The Schedule C filed by Lewis and Carol Reavis similarly contained thirty homestead exemptions, including an exemption of an interest in January 16th Associates, as follows:

35% partner January 16th Associates Debtors' interest: 10.00 Value exempt: 10.00 Law: Code of Virginia, Section 34-4[4]

Virginia law governs the interpretation of the homestead exemption. See Dominion Bank of the Cumberlands v. Nuckolls, 780 F.2d 408, 416-17 (4th Cir. 1984) (citing Zimmerman v. Morgan, 689 F.2d 471, 472 (4th Cir. 1982)). Virginia law does not confine the debtor to the specific amount listed for a particular exemption in his homestead deed; the debtor may amend upward the valuation stated on the schedule if and when the bankruptcy court determines that a higher value is more appropriate for that item. In re Waltrip, 260 F. Supp. 448, 451 (E.D.Va.1966). However, the debtor may not adjust the value of an exemption upward if doing so will elevate the total sum value of all the debtor's homestead exemptions above the $5,000/$10,000 maximum allowed under the statute. See In re Waltrip, 260 F. Supp. at 451.[5]See also Oppenheimer v. Howell, 76 Va. 218, 222 (1882).[6]

Thus, under Sections 34-4 and 34-13, the exemptions are claimed primarily according to the specified dollar value of the property, not by virtue of the type of property. By comparison, the many exemptions enumerated in Sections 34-26, 34-27 and 34-28.1 of the Code of Virginia are listed primarily by specific type of property.[7]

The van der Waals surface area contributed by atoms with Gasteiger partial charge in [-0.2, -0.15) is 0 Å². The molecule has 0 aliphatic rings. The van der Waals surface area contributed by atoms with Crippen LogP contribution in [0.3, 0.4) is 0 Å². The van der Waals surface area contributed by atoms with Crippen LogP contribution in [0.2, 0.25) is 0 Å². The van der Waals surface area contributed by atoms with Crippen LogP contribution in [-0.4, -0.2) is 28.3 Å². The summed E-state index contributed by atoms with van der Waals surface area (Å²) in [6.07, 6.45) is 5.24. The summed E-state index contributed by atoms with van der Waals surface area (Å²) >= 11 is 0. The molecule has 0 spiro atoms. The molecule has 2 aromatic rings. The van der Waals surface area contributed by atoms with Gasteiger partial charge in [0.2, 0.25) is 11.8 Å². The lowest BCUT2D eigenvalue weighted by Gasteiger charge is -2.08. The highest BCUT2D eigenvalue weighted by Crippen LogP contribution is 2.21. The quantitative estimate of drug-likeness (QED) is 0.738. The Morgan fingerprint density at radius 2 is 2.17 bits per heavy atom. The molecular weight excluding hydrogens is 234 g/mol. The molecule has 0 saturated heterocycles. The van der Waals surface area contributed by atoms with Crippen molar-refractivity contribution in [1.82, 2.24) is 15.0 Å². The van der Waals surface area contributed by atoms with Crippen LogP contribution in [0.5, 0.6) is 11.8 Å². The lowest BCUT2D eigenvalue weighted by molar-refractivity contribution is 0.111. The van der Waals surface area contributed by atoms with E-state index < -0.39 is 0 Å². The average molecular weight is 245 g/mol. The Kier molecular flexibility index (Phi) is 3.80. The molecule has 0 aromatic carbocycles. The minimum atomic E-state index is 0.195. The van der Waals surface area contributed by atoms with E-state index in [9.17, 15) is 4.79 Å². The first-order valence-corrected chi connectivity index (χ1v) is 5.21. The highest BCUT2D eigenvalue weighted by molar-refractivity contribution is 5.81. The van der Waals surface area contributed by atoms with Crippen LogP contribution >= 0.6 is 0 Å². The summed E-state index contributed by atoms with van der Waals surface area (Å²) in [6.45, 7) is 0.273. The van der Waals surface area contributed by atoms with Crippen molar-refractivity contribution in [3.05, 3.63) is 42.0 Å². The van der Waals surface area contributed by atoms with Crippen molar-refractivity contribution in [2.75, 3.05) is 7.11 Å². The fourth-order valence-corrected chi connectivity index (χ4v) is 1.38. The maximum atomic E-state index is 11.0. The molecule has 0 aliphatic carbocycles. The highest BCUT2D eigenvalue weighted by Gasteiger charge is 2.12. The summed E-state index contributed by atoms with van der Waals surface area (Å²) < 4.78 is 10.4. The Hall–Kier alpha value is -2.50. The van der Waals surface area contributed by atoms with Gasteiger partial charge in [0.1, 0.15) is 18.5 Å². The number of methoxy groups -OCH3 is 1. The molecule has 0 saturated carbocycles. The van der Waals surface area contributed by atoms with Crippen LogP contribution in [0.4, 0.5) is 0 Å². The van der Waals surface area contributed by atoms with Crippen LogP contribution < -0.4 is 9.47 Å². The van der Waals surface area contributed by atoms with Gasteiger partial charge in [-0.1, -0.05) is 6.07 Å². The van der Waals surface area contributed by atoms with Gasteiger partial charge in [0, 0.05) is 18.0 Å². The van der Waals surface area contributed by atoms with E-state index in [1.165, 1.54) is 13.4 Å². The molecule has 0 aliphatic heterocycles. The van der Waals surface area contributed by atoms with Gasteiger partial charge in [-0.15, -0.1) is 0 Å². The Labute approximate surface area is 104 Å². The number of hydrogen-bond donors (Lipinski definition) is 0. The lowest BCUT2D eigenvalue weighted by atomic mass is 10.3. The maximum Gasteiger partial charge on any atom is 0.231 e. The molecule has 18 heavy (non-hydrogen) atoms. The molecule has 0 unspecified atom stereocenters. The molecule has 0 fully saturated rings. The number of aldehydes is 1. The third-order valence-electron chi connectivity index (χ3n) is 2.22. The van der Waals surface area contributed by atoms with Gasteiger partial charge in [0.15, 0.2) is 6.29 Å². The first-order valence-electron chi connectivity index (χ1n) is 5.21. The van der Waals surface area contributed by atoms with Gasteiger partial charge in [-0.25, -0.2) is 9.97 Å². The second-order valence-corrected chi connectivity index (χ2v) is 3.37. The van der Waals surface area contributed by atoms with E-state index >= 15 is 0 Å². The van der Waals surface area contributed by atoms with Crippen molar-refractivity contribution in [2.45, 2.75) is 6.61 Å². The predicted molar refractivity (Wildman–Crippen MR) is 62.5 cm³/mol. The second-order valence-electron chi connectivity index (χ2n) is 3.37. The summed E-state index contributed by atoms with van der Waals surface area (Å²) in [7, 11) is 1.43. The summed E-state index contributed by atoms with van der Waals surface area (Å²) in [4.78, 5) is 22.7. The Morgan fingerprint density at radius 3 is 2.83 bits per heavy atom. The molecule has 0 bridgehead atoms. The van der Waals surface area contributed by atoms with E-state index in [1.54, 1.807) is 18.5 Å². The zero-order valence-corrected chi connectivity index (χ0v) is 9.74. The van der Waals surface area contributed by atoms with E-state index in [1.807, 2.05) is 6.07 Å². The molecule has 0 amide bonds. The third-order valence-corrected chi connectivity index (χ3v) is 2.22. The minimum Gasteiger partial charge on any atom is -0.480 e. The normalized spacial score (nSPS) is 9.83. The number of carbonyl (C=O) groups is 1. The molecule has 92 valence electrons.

In an attempt to secure the full amount of the homestead exemption within this interpretation, Virginia debtors commonly have affixed nominal values to their exempt interests and exempted the entire *57 nominal value of the interest with the intent to later amend the schedules to more accurately reflect the value of the property. Judge Tice explained this practice in his opinion below in Grablowsky:

 
Countless bankruptcy petitions filed in Virginia have claimed homestead exemptions in nominal amounts as was done by debtor here. . . . [T]he reason for this is obvious. Since the present Virginia law allows but a maximum of $5000.00 in total value for homestead exemption ($10,000.00 for husband and wife in a joint case), a debtor will not wish to use more of the exemption than is necessary. By claiming a nominal exemption, the debtor thus preserves the exemption amount until there is a determination of equity. . . . [C]ustomarily, bankruptcy trustees have not filed objections to a debtor's claim of a nominal value homestead exemption, notwithstanding the equity in the asset might be significant. The issue of the amount of the exemption may be resolved if and when the debtor seeks to increase the exemption. The court believes this practice has worked well in Virginia, and bankruptcy trustees have been spared the filing of numerous unnecessary objections to exemptions.